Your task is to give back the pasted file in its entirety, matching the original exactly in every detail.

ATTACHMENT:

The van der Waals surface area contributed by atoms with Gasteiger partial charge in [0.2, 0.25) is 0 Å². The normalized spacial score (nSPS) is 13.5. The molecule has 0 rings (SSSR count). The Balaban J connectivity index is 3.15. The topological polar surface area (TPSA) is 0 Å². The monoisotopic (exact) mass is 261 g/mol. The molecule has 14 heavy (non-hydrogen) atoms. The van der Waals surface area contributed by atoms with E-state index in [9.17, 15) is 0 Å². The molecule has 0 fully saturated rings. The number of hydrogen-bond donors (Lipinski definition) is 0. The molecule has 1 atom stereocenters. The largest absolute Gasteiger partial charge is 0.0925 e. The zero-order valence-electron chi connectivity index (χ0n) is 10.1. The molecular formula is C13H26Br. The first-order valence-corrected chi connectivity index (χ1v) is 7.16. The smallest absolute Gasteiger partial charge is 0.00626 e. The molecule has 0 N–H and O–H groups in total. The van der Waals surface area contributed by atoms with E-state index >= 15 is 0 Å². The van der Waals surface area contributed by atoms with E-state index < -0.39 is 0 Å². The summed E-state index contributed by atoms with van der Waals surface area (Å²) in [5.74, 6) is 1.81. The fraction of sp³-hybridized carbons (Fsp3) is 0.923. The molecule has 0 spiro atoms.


The van der Waals surface area contributed by atoms with Gasteiger partial charge in [0.2, 0.25) is 0 Å². The normalized spacial score (nSPS) is 13.5. The molecule has 0 rings (SSSR count). The Balaban J connectivity index is 3.15. The topological polar surface area (TPSA) is 0 Å². The monoisotopic (exact) mass is 261 g/mol. The molecule has 14 heavy (non-hydrogen) atoms. The van der Waals surface area contributed by atoms with E-state index in [9.17, 15) is 0 Å². The molecule has 0 fully saturated rings. The number of hydrogen-bond donors (Lipinski definition) is 0. The molecule has 1 atom stereocenters. The largest absolute Gasteiger partial charge is 0.0925 e. The zero-order valence-electron chi connectivity index (χ0n) is 10.1. The molecular formula is C13H26Br. The first-order valence-corrected chi connectivity index (χ1v) is 7.16. The smallest absolute Gasteiger partial charge is 0.00626 e. The molecule has 0 N–H and O–H groups in total. The van der Waals surface area contributed by atoms with E-state index >= 15 is 0 Å². The van der Waals surface area contributed by atoms with E-state index < -0.39 is 0 Å². The summed E-state index contributed by atoms with van der Waals surface area (Å²) in [5.74, 6) is 1.81. The fraction of sp³-hybridized carbons (Fsp3) is 0.923. The molecule has 0 spiro atoms.